|Chennai||Rs. 27770.00 (-0.14%)|
|Mumbai||Rs. 29200.00 (2.31%)|
|Delhi||Rs. 27900.00 (-0.36%)|
|Kolkata||Rs. 28270.00 (1%)|
|Kerala||Rs. 27050.00 (-0.37%)|
|Bangalore||Rs. 27550.00 (1.66%)|
|Hyderabad||Rs. 27770.00 (-0.14%)|
India may soon allow exports of rice and wheat due to higher production of foodgrains estimated on normal monsoon forecast.
The India Meteorological Department (IMD) forecast on Tuesday of normal rainfall this monsoon boosted prospects of farm output this season.
Agriculture minister Sharad Pawar today said India should allow access to international markets to manage excessive stocks of foodgrains. Amid expectations, however, concern over high foodgrain prices in the domestic market may weigh on any government decision to sell the commodities overseas.
“There is ample space available in the international market for the export of foodgrains, cotton and sugar,” said Pawar.
India, the world's second-largest producer of wheat and rice, had suspended free export of foodgrains since 2007, when adverse weather conditions hit domestic production and the Indian government had to import at record high global price. However, the government allowed some quantities of foodgrain exports on diplomatic grounds to neighbouring countries.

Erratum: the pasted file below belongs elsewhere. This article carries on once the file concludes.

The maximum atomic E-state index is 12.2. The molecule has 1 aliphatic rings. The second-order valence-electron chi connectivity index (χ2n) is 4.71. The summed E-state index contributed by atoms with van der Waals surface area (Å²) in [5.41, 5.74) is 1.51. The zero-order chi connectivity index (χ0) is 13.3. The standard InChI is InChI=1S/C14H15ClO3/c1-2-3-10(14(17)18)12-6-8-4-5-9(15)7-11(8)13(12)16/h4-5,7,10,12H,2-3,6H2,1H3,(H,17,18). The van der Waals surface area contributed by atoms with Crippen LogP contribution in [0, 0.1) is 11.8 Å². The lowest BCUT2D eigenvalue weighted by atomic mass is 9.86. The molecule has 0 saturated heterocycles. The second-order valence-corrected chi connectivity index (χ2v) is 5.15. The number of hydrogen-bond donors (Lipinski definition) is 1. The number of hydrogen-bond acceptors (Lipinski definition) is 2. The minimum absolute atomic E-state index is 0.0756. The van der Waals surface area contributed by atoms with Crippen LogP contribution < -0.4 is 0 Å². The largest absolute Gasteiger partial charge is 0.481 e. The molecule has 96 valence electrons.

As on March 1, the country’s wheat reserves swelled to 17.2 million tonnes, more than double the government’s target of 8.2 million tonnes. Along with higher existing stocks, this year’s wheat output forecast at 84.3 million tonnes has prompted policy makers to take a call on exports today. Rice output in the country during 2010-11 was estimated at 102 million tonnes.
Meanwhile, godowns in Punjab have started overflowing and procurement of wheat has been slowed down, according to an analyst.
Around 11.2 million tonnes of foodgrains comprising 5.1 million tonnes of wheat and 6.1 million tonnes of rice is stored in various storages in Punjab, occupying thereby more than 50 per cent of the 20 million tonnes of allocated space in cover and plinth storage, owned and hired by the Food Corporation of India (FCI).
Data collated by the National Co-operative Consumers Federation (NCCF), the body formed by the agriculture ministry to manage 600 co-operative retail shops in the country, said foodgrain output during 2010-11 may even surpass the record of 234.47 million tonnes in 2008-09. India’s foodgrain output in 2010-11 was estimated at 235.88 million tonnes as compared to 218.11 million tonnes in the previous year. Analysts believe output may rise further in 2011-12 on normal monsoon rainfall predictions.
As a result, India’s farm growth may surpass four per cent in 2011-12. Virendra Singh, Chairman of NCCF, said the government’s effort to raise farm output in the country had also yielded favourable results, following increase in acreage area across all commodities.
The government allocated Rs 400 crore through the Rashtriya Krishi Vikas Yojana for increasing output in Assam, Bihar, Jharkhand, Chhattisgarh, Orissa, Uttar Pradesh and West Bengal. To increase production of pulses, Rs 300 crore has been allotted. Jammu & Kashmir has been allocated Rs 288 crore, to be used during four years for increasing the production of saffron.